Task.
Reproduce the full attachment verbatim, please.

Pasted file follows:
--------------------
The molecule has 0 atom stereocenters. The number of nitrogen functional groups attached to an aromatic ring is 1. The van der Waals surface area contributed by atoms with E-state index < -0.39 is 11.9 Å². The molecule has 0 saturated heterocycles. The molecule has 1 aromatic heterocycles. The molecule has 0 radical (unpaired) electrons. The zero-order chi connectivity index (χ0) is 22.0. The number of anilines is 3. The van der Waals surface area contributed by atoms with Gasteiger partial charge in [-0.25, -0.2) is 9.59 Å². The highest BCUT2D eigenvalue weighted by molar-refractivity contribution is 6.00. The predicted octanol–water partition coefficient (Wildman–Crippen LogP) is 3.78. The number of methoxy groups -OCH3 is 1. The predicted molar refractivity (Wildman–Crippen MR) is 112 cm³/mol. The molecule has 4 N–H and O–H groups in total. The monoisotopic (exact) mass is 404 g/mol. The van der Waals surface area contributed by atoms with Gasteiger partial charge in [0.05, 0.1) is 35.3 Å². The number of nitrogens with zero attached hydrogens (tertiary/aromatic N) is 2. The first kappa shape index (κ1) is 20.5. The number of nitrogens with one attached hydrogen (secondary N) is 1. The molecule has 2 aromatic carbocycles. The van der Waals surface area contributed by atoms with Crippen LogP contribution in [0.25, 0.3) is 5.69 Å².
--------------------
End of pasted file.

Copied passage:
The molecule has 0 atom stereocenters. The number of nitrogen functional groups attached to an aromatic ring is 1. The van der Waals surface area contributed by atoms with E-state index < -0.39 is 11.9 Å². The molecule has 0 saturated heterocycles. The molecule has 1 aromatic heterocycles. The molecule has 0 radical (unpaired) electrons. The zero-order chi connectivity index (χ0) is 22.0. The number of anilines is 3. The van der Waals surface area contributed by atoms with Gasteiger partial charge in [-0.25, -0.2) is 9.59 Å². The highest BCUT2D eigenvalue weighted by molar-refractivity contribution is 6.00. The predicted octanol–water partition coefficient (Wildman–Crippen LogP) is 3.78. The number of methoxy groups -OCH3 is 1. The predicted molar refractivity (Wildman–Crippen MR) is 112 cm³/mol. The molecule has 4 N–H and O–H groups in total. The monoisotopic (exact) mass is 404 g/mol. The van der Waals surface area contributed by atoms with Gasteiger partial charge in [0.05, 0.1) is 35.3 Å². The number of nitrogens with zero attached hydrogens (tertiary/aromatic N) is 2. The first kappa shape index (κ1) is 20.5. The number of nitrogens with one attached hydrogen (secondary N) is 1. The molecule has 2 aromatic carbocycles. The van der Waals surface area contributed by atoms with Crippen LogP contribution in [0.25, 0.3) is 5.69 Å².